A few years ago, I bought a first generation iPad Pro 9.7 and Apple Pencil primarily as a work device. I was drawing a lot more as part of my work, both as a way to help myself make sense of things and to communicate ideas to others more effectively.
The iPad has been amazing for this. I find myself using it more and more as my primary work device — a few times out of necessity, but often by choice.
I also use it as passive consumption device as well — reading articles, watching movies, etc. One thing I’ve noticed is that using my iPad to create — whether it’s sketching, writing, or annotating something I’m reading — uses far more battery (I’d guess 3-4 times as much) than using it to consume.
Even though it’s a minor inconvenience (the iPad has excellent battery life either way), I find this delightful. When I’ve been sketching or writing for a few hours, and I see that I’ve used up 40 percent of my battery life, I get a little endorphin jolt — a tiny reward for making, not just consuming.
On Saturday, I sent my MacBook Pro in to get its keyboard repaired. Because my Hackintosh died late last year and I decided to keep things simple, I will be without a computer for two weeks for the first time in my professional life.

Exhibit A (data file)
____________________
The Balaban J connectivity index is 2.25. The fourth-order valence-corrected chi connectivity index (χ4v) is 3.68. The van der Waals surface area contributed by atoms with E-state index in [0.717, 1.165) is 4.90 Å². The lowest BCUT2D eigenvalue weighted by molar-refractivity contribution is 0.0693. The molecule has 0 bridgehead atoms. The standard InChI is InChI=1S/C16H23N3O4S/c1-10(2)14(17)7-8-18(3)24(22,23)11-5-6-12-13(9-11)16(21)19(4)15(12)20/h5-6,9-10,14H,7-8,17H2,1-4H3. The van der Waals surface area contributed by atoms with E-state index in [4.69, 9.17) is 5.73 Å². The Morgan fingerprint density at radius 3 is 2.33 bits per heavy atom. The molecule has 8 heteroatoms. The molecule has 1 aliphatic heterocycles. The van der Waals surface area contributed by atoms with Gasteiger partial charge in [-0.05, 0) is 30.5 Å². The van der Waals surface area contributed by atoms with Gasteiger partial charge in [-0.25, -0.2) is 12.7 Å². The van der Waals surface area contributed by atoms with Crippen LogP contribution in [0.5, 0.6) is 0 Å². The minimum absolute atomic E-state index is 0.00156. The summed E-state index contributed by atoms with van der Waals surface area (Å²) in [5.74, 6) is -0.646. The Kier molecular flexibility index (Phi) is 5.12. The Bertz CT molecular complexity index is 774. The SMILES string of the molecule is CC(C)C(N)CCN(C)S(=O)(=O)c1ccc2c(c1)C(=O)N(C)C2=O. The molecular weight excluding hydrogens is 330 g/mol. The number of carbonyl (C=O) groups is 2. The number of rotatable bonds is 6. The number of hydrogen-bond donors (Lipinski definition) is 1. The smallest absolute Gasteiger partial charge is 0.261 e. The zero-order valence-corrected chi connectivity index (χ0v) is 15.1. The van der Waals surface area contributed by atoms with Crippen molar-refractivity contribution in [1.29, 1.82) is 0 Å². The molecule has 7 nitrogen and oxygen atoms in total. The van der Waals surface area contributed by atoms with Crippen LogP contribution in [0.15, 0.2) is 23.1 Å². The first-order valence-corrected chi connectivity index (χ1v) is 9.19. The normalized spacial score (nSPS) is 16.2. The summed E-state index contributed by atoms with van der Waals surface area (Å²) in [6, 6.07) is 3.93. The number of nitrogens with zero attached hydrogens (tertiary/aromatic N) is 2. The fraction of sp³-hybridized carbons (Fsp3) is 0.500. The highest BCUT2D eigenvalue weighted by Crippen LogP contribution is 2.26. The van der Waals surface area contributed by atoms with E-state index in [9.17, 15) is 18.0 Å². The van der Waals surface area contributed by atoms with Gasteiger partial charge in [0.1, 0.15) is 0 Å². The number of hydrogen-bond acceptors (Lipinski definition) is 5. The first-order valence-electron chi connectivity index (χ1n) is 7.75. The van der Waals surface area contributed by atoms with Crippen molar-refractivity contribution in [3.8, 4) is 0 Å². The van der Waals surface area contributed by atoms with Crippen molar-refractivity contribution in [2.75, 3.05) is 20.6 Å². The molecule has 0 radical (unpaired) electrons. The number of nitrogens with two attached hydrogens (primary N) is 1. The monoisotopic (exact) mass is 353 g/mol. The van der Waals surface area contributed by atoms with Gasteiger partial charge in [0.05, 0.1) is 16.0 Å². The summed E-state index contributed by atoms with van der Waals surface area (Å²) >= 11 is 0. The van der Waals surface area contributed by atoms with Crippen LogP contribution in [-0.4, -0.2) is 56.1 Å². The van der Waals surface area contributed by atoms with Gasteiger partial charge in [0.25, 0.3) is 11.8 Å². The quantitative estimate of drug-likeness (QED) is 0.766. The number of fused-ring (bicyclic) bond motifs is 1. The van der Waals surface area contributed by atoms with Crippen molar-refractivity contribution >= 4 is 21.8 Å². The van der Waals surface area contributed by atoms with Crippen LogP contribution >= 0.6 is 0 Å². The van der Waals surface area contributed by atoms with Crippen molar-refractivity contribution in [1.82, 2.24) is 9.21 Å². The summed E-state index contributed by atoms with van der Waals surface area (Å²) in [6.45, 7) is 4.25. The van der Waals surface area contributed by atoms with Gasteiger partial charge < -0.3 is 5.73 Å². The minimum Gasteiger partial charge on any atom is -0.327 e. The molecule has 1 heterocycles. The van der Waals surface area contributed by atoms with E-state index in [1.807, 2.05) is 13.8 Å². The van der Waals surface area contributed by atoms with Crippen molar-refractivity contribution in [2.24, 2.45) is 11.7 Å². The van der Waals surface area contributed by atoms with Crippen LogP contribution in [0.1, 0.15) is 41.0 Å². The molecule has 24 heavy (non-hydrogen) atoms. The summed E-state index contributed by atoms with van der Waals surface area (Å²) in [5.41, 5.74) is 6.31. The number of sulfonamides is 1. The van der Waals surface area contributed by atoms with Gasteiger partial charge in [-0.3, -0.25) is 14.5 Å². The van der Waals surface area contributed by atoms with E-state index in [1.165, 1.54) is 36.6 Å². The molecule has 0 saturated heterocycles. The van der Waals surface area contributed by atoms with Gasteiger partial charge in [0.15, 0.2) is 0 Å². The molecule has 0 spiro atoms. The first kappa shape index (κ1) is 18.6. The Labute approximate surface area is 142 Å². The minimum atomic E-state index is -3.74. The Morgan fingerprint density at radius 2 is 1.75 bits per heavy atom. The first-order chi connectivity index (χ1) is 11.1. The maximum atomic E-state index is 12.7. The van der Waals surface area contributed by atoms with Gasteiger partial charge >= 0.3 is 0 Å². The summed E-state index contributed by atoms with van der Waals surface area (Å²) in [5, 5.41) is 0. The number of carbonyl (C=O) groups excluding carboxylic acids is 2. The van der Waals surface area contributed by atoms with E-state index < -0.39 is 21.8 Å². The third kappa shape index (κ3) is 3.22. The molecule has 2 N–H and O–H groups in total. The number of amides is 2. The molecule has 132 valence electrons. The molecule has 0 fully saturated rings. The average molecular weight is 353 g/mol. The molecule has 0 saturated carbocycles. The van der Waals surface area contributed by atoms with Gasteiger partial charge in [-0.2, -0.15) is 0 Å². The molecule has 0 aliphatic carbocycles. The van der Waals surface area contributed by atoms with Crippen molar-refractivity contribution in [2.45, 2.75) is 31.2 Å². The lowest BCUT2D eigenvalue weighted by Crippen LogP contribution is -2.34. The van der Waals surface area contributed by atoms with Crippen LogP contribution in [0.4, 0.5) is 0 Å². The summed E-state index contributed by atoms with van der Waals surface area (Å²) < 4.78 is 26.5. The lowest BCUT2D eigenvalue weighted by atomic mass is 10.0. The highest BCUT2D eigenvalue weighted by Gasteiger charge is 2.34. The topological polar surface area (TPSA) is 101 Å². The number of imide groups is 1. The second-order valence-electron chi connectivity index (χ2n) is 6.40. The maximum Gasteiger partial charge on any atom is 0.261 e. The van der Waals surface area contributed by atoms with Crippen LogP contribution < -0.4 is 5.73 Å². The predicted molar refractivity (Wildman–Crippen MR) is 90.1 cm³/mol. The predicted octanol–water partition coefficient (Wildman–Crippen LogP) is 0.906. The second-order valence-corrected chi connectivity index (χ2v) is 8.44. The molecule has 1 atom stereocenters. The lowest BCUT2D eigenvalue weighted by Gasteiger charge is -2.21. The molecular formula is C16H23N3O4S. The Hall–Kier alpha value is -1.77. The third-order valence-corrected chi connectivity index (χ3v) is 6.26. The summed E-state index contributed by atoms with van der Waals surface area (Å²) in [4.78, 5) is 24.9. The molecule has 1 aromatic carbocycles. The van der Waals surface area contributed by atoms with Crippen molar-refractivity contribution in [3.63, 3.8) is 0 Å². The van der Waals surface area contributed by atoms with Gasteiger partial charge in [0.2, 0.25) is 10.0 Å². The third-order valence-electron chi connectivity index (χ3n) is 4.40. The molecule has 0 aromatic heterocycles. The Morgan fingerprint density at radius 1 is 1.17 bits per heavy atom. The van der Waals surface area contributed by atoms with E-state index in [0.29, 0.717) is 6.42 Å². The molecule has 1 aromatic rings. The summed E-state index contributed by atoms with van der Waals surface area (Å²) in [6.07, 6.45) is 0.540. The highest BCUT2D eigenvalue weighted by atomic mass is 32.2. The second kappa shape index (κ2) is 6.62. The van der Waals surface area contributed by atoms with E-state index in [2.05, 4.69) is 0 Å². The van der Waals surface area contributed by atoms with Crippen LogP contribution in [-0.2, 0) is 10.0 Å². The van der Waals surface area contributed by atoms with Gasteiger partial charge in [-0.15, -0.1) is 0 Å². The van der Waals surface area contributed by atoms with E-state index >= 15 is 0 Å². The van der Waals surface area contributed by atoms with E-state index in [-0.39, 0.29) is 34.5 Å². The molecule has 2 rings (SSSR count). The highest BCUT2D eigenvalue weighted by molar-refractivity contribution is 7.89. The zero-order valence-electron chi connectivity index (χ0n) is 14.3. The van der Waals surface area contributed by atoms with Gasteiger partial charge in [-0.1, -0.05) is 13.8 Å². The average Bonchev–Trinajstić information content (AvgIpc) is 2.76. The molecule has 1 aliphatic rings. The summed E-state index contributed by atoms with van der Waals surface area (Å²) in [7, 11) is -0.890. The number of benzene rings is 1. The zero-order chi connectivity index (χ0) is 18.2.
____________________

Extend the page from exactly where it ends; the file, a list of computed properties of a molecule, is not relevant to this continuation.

Boo hoo, right?
Ten or even five years ago, this would have been a big problem, but in this age of advanced mobile devices, it should be okay, at least in theory. I have a first-generation iPad Pro 9.7 with keyboard and Pencil, and I enjoy it very much. I use it a lot for sketching (via Paper) and writing (via Bear and Ulysses). Because my iPad does not let me multitask as easily as on my laptop, I’m able to focus more, which is great for reflecting and writing. Everything syncs to the cloud instantaneously, meaning I can access this data on my laptop immediately.
The iPad has limitations that make it difficult for me to replace my laptop entirely. For example, G Suite does not play that well with the iPad. I can’t ALT-TAB between different documents, the mobile versions of the app have limited functionality, and I haven’t figured out how to easily use the desktop versions of the app via Chrome.
It’s all good… until you no longer have access to your laptop. I timed my repair (which will take 1-2 weeks) to when I figured it would be least inconvenient, and I’m making a go of using my iPad as my primary computing device in the meantime. Here’s what I’m learning so far:
I can’t easily print from my iPad to my 2011 Brother printer. Exploring options now.
I’m not sure how well conferencing via Zoom will work. At minimum, I usually take notes while I’m on Zoom, and I often use its more advanced features, such as screen-sharing and breakout groups. I’m not planning on doing the latter on any upcoming calls, but it’s a good opportunity just to see if any of this is possible.